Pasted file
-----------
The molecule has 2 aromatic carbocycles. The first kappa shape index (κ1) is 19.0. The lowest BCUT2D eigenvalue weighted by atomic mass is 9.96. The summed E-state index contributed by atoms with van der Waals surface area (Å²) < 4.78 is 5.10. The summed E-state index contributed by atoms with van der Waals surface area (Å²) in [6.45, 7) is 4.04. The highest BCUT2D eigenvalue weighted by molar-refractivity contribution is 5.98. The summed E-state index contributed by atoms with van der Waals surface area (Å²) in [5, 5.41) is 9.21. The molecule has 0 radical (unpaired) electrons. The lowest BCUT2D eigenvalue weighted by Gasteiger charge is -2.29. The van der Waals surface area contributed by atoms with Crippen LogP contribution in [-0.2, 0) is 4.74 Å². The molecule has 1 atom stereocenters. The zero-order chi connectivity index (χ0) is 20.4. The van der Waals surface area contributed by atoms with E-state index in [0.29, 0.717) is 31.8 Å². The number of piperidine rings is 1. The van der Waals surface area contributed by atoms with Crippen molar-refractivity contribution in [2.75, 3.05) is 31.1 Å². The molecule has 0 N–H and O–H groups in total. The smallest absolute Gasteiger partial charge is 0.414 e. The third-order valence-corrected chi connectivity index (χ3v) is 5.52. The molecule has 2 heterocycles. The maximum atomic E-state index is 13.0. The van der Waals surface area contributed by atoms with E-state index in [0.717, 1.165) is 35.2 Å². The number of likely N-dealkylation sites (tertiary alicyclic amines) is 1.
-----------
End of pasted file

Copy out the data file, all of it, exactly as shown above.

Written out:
The molecule has 2 aromatic carbocycles. The first kappa shape index (κ1) is 19.0. The lowest BCUT2D eigenvalue weighted by atomic mass is 9.96. The summed E-state index contributed by atoms with van der Waals surface area (Å²) < 4.78 is 5.10. The summed E-state index contributed by atoms with van der Waals surface area (Å²) in [6.45, 7) is 4.04. The highest BCUT2D eigenvalue weighted by molar-refractivity contribution is 5.98. The summed E-state index contributed by atoms with van der Waals surface area (Å²) in [5, 5.41) is 9.21. The molecule has 0 radical (unpaired) electrons. The lowest BCUT2D eigenvalue weighted by Gasteiger charge is -2.29. The van der Waals surface area contributed by atoms with Crippen LogP contribution in [-0.2, 0) is 4.74 Å². The molecule has 1 atom stereocenters. The zero-order chi connectivity index (χ0) is 20.4. The van der Waals surface area contributed by atoms with E-state index in [0.29, 0.717) is 31.8 Å². The number of piperidine rings is 1. The van der Waals surface area contributed by atoms with Crippen molar-refractivity contribution in [2.75, 3.05) is 31.1 Å². The molecule has 0 N–H and O–H groups in total. The smallest absolute Gasteiger partial charge is 0.414 e. The third-order valence-corrected chi connectivity index (χ3v) is 5.52. The molecule has 2 heterocycles. The maximum atomic E-state index is 13.0. The van der Waals surface area contributed by atoms with E-state index in [0.717, 1.165) is 35.2 Å². The number of likely N-dealkylation sites (tertiary alicyclic amines) is 1.